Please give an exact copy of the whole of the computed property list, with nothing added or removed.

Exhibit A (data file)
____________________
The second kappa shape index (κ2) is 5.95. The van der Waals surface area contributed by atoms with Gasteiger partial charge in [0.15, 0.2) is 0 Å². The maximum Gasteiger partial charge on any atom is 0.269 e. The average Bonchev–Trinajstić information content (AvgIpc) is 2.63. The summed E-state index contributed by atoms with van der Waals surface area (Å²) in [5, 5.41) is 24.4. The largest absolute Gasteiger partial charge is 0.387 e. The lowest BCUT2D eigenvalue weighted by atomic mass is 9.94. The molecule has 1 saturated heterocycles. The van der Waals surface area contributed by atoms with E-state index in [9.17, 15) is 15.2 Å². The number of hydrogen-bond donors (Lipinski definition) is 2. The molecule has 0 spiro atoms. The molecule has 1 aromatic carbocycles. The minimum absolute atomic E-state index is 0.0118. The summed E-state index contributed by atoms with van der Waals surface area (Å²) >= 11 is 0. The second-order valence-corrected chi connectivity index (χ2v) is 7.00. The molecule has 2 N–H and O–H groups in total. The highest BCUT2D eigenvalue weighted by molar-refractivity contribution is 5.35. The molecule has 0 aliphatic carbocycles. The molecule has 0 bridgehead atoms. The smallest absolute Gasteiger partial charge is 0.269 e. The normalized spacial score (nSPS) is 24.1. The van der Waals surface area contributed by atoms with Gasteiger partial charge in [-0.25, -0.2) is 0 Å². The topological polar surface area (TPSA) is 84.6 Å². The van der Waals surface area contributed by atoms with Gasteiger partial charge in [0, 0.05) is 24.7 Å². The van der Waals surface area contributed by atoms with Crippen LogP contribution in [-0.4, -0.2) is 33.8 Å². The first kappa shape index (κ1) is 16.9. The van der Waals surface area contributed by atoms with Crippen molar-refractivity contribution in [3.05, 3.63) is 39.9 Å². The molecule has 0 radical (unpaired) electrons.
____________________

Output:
The second kappa shape index (κ2) is 5.95. The van der Waals surface area contributed by atoms with Gasteiger partial charge in [0.15, 0.2) is 0 Å². The maximum Gasteiger partial charge on any atom is 0.269 e. The average Bonchev–Trinajstić information content (AvgIpc) is 2.63. The summed E-state index contributed by atoms with van der Waals surface area (Å²) in [5, 5.41) is 24.4. The largest absolute Gasteiger partial charge is 0.387 e. The lowest BCUT2D eigenvalue weighted by atomic mass is 9.94. The molecule has 1 saturated heterocycles. The van der Waals surface area contributed by atoms with E-state index in [9.17, 15) is 15.2 Å². The number of hydrogen-bond donors (Lipinski definition) is 2. The molecule has 0 spiro atoms. The molecule has 1 aromatic carbocycles. The minimum absolute atomic E-state index is 0.0118. The summed E-state index contributed by atoms with van der Waals surface area (Å²) >= 11 is 0. The second-order valence-corrected chi connectivity index (χ2v) is 7.00. The molecule has 2 N–H and O–H groups in total. The highest BCUT2D eigenvalue weighted by molar-refractivity contribution is 5.35. The molecule has 0 aliphatic carbocycles. The molecule has 0 bridgehead atoms. The smallest absolute Gasteiger partial charge is 0.269 e. The normalized spacial score (nSPS) is 24.1. The van der Waals surface area contributed by atoms with Gasteiger partial charge in [-0.25, -0.2) is 0 Å². The topological polar surface area (TPSA) is 84.6 Å². The van der Waals surface area contributed by atoms with Gasteiger partial charge in [0, 0.05) is 24.7 Å². The van der Waals surface area contributed by atoms with Crippen LogP contribution in [-0.4, -0.2) is 33.8 Å². The first kappa shape index (κ1) is 16.9. The van der Waals surface area contributed by atoms with Crippen molar-refractivity contribution in [3.05, 3.63) is 39.9 Å². The molecule has 0 radical (unpaired) electrons.